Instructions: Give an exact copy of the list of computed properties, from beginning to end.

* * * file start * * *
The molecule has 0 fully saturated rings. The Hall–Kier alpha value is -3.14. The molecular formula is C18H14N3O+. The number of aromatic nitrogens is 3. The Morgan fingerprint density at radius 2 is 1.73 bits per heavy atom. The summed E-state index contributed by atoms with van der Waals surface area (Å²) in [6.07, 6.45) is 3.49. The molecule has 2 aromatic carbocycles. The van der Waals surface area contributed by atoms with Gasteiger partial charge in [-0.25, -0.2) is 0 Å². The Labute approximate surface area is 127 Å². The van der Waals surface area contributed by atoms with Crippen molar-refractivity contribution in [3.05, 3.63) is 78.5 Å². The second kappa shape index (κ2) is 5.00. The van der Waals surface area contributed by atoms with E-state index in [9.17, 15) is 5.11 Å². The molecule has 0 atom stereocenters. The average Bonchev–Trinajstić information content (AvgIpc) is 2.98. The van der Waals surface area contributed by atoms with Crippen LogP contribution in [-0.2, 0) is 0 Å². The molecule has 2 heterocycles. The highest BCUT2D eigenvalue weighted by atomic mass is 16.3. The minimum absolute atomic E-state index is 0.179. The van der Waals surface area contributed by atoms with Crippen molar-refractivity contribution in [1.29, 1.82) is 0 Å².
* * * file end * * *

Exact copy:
The molecule has 0 fully saturated rings. The Hall–Kier alpha value is -3.14. The molecular formula is C18H14N3O+. The number of aromatic nitrogens is 3. The Morgan fingerprint density at radius 2 is 1.73 bits per heavy atom. The summed E-state index contributed by atoms with van der Waals surface area (Å²) in [6.07, 6.45) is 3.49. The molecule has 2 aromatic carbocycles. The van der Waals surface area contributed by atoms with Gasteiger partial charge in [-0.25, -0.2) is 0 Å². The Labute approximate surface area is 127 Å². The van der Waals surface area contributed by atoms with Crippen molar-refractivity contribution in [3.05, 3.63) is 78.5 Å². The second kappa shape index (κ2) is 5.00. The van der Waals surface area contributed by atoms with E-state index in [9.17, 15) is 5.11 Å². The molecule has 0 atom stereocenters. The average Bonchev–Trinajstić information content (AvgIpc) is 2.98. The van der Waals surface area contributed by atoms with Crippen LogP contribution in [-0.2, 0) is 0 Å². The molecule has 2 heterocycles. The highest BCUT2D eigenvalue weighted by atomic mass is 16.3. The minimum absolute atomic E-state index is 0.179. The van der Waals surface area contributed by atoms with Crippen molar-refractivity contribution in [1.29, 1.82) is 0 Å².